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Sharodia: A Festival of Celebration and Renewal



Sharodia, also known as Durga Puja, is one of the most important carnivals in the Indian timetable. It’s a time for festivity, renewal, and community. The jubilee lasts for ten days and is celebrated with great pomp and vehemence all over India. 


 The word “Sharodia” comes from the Sanskrit word “Sharat,” which means afterlife. The jubilee is celebrated during the afterlife months, as a way to give thanks to the goddess Durga for her palm over the demon Mahishasura. 


 Sharodia is a time for families and musketeers to come together and celebrate. People from all walks of life come together to share in the fests. The jubilee is marked by various processions, traditional balls and music, and succulent food. 


 During Sharodia, people worship Durga in the form of a murti( hero). The murti is placed in a pandal( temporary tabernacle), and people come to supplicate and offer their immolations. The pandal is decorated with flowers and lights and is a place of great beauty and devotion.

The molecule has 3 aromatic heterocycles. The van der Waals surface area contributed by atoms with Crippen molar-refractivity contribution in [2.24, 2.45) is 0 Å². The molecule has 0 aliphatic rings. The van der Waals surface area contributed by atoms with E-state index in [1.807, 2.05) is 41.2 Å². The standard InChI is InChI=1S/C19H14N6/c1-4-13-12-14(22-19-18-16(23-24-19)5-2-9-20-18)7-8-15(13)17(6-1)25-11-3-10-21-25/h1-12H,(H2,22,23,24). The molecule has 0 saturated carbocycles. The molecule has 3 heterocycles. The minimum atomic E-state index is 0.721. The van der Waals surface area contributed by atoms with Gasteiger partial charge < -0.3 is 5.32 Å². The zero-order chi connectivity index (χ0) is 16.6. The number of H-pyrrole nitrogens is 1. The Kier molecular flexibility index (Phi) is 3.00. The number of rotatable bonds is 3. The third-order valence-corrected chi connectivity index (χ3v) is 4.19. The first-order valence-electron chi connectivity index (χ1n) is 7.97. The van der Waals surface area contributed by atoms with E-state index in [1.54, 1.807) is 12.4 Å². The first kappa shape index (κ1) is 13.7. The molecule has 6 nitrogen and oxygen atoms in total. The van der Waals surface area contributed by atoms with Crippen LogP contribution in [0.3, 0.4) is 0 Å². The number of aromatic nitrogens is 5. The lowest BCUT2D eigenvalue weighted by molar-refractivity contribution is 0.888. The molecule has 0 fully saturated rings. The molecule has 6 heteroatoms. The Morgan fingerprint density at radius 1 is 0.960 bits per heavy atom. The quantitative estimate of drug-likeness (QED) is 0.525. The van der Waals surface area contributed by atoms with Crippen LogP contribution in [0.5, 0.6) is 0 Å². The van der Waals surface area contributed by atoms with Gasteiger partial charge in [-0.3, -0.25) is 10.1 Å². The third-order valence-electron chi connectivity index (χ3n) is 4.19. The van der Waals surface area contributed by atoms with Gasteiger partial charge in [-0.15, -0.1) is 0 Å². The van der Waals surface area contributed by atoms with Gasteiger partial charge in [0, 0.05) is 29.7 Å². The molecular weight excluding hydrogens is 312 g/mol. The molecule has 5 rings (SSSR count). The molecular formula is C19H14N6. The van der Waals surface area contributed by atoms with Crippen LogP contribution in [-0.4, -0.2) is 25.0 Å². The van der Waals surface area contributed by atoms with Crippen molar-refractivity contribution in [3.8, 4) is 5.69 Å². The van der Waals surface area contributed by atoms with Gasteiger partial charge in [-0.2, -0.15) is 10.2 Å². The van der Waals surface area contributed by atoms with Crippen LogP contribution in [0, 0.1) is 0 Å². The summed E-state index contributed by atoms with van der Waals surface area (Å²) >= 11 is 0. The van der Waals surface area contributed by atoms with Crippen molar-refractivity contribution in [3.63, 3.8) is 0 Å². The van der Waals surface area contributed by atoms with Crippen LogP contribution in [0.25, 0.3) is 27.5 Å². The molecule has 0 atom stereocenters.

Another important aspect of Sharodia is the festivity of the palm of good over wrong. Durga’s palm over Mahishasura is a memorial that good will always triumph over wrong. The jubilee is a time to celebrate the power of good and to renew our faith in humanity. 


 One of the most important aspects of Sharodia is the deification of the goddess Durga. Durga is an important goddess who’s known for her strength and courage. She’s also known for her compassion and love for her addicts. 


 Sharodia is a special time for all Indians. It’s a time to celebrate our culture and heritage and to come together as a community. It’s also a time to reflect on the significance of good over wrong, and to renew our faith in humanity. 


 Sharodia is a time for everyone, regardless of their social status or background. It’s a time to celebrate our common humanity and to come together as a community